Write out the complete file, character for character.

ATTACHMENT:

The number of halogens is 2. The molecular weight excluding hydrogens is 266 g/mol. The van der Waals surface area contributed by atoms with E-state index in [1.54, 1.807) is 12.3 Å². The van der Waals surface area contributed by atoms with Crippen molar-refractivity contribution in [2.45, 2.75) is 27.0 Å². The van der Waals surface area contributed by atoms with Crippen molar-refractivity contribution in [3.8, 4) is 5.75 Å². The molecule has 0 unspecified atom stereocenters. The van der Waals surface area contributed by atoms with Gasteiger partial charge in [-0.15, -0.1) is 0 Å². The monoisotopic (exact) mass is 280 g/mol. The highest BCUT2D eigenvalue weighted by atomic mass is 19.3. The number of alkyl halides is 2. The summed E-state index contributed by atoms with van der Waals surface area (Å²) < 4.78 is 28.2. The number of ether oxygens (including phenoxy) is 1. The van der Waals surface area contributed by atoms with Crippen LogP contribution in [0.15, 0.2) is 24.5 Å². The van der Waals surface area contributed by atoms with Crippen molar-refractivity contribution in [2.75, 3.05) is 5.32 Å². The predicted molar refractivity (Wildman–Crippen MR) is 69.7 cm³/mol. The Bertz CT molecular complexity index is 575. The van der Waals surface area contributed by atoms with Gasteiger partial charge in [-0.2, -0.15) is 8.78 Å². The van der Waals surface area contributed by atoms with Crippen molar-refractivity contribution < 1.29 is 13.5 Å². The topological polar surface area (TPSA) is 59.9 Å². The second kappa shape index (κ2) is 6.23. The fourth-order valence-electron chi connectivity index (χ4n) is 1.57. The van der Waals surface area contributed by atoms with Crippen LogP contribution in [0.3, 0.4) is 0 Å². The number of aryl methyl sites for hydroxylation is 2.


The number of halogens is 2. The molecular weight excluding hydrogens is 266 g/mol. The van der Waals surface area contributed by atoms with E-state index in [1.54, 1.807) is 12.3 Å². The van der Waals surface area contributed by atoms with Crippen molar-refractivity contribution in [2.45, 2.75) is 27.0 Å². The van der Waals surface area contributed by atoms with Crippen molar-refractivity contribution in [3.8, 4) is 5.75 Å². The molecule has 0 unspecified atom stereocenters. The van der Waals surface area contributed by atoms with Gasteiger partial charge in [-0.15, -0.1) is 0 Å². The monoisotopic (exact) mass is 280 g/mol. The highest BCUT2D eigenvalue weighted by atomic mass is 19.3. The number of alkyl halides is 2. The summed E-state index contributed by atoms with van der Waals surface area (Å²) < 4.78 is 28.2. The number of ether oxygens (including phenoxy) is 1. The van der Waals surface area contributed by atoms with Crippen LogP contribution in [0.15, 0.2) is 24.5 Å². The van der Waals surface area contributed by atoms with Crippen molar-refractivity contribution in [2.75, 3.05) is 5.32 Å². The predicted molar refractivity (Wildman–Crippen MR) is 69.7 cm³/mol. The Bertz CT molecular complexity index is 575. The van der Waals surface area contributed by atoms with Gasteiger partial charge in [-0.2, -0.15) is 8.78 Å². The van der Waals surface area contributed by atoms with Crippen molar-refractivity contribution < 1.29 is 13.5 Å². The topological polar surface area (TPSA) is 59.9 Å². The second kappa shape index (κ2) is 6.23. The fourth-order valence-electron chi connectivity index (χ4n) is 1.57. The van der Waals surface area contributed by atoms with Crippen LogP contribution in [0.3, 0.4) is 0 Å². The number of aryl methyl sites for hydroxylation is 2.